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Postcards From Pripyat, Chernobyl

One of the greatest applications for drones is how they can take our eyes to places they haven't been in a while — including Pripyat, Ukraine, home of Chernobyl. Though it's been almost 30 years since the disaster, images from Pripyat continue to captivate.

One of the greatest applications for drones is how they can take our eyes to places they haven't been in a while — including Pripyat, Ukraine, home of Chernobyl. Though it's been almost 30 years since the disaster, images from Pripyat continue to captivate. Both eerie and beautiful, several filmmakers have sent drones into "The Zone" to bring back footage of a place where time has stood still since the 50,000 people who called Pripyat home were forced to suddenly abandon the city after fires and explosions ripped apart two of Chernobyl's reactors and set off a deadly radiation leak. Videos began popping up weeks ago, but here is some of the most awe-inspiring footage, in case you missed it.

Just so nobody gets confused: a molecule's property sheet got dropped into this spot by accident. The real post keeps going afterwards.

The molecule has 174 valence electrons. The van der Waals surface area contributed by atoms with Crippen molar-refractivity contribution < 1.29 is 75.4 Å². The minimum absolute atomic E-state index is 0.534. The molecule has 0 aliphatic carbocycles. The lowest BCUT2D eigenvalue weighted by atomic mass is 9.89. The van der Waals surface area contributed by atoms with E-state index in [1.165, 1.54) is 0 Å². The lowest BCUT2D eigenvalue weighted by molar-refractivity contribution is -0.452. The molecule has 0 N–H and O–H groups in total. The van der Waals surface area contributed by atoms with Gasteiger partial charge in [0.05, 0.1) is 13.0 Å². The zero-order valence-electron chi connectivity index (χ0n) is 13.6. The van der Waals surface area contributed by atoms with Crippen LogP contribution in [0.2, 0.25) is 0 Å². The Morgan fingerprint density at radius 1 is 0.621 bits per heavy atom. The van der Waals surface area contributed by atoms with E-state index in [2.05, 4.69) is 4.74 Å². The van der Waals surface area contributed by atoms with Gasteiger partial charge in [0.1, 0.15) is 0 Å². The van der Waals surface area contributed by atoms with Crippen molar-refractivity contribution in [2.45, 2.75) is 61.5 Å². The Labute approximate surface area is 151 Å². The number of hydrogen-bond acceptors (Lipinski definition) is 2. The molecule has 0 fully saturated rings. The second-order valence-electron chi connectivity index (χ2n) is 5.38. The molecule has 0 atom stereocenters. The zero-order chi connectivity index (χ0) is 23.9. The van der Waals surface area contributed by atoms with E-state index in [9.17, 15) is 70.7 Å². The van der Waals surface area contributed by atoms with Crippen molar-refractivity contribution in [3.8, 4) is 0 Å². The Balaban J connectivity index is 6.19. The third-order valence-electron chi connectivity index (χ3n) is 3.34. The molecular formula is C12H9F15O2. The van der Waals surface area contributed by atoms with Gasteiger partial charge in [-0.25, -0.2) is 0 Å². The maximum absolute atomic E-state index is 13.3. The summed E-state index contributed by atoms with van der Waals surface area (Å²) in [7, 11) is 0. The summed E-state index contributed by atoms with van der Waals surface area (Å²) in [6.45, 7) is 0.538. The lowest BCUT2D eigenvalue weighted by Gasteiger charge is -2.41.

In honor of the footage, here are a few facts about what's happening now in "The Zone."

*According to Live Science, "The damaged reactor was hastily sealed in a concrete sarcophagus intended to contain the remaining radiation: How effective this sarcophagus has been — and will continue to be into the future — is a subject of intense scientific debate."

*The Chernobyl plant continued to operate until 2000 when the last reactor was shut down.

*The plant and most of Pripyat are still mostly considered off-limits to humans because of the radiation levels. Nevertheless, a few hundred former residents have returned to live nearby despite the radiation risks. And in 2011, Ukraine opened up the area to tourists.

*Scientists predict it won't be safe for human habitation for 20,000 years.

*But the lack of humans has made the area a sanctuary for wildlife, with thriving populations of deer, wolves, eagles and many more.

Video by Danny Cooke.

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